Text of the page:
Along her higher education journey, Chelsea Harms-Tuohy discovered she did not want to be stuck inside, sitting behind a desk. With a leap of faith in 2015, Chelsea took the plunge to establish Isla Mar Research Expeditions, making the turquoise waters of Rincon, Puerto Rico, her classroom. Weathering the challenges brought on by both hurricanes and budgeting for science-based programs,
Isla Mar has succeeded in acquiring federal research grants to further their unique projects and hands-on marine biology courses. Co-founded with her husband and fellow Florida Tech graduate, Evan Tuohy, Isla Mar combines the marine scientists’ love of the ocean and passion for teaching. The Tuohys both earned their PhD degrees from the University of Puerto Rico-Mayagüez.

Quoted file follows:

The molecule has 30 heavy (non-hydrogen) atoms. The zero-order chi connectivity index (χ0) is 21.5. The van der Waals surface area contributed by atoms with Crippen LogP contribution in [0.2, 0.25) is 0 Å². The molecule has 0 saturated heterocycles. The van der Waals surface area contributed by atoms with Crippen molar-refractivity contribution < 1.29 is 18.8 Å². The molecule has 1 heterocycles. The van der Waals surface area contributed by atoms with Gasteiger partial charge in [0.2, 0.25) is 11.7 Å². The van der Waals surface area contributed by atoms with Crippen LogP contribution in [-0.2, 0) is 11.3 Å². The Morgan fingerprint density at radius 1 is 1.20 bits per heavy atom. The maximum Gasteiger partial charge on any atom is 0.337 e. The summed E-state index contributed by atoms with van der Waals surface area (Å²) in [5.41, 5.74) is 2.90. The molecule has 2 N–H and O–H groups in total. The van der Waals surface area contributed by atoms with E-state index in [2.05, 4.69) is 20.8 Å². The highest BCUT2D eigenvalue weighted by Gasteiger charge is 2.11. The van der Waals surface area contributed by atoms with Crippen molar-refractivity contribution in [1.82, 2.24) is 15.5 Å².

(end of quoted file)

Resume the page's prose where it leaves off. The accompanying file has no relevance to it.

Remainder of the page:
Chelsea’s passion for protecting ocean reefs and oceans grew from some advice she received early on: don’t waste your time doing something you don’t love. Heeding that wisdom closely, Chelsea and Evan have created an educational environment that immerses students in a field-based experience in marine biology, including research methodologies to assess fish abundance and diversity, coral reef health and habitat composition, and complexity of the reef.
The couple’s ties to Florida Tech go beyond simply having both earned their degrees from the university’s marine biology program: each summer, Isla Mar hosts students for a two-week coral reef ecology field course in Rincon with professor Dr. Ralph Turingan, of Florida Tech’s Biological Sciences Department. “As alums, we are really excited for this ongoing partnership that allows us to network with current students and give back to our alma mater that helped shape our careers to what they are today.”
Chelsea and Evan were featured in Florida Tech’s 60th Anniversary special edition book, “60 for 60: Celebrating Sixty Years of Alumni at Florida Institute of Technology.” Copies are available for purchase here.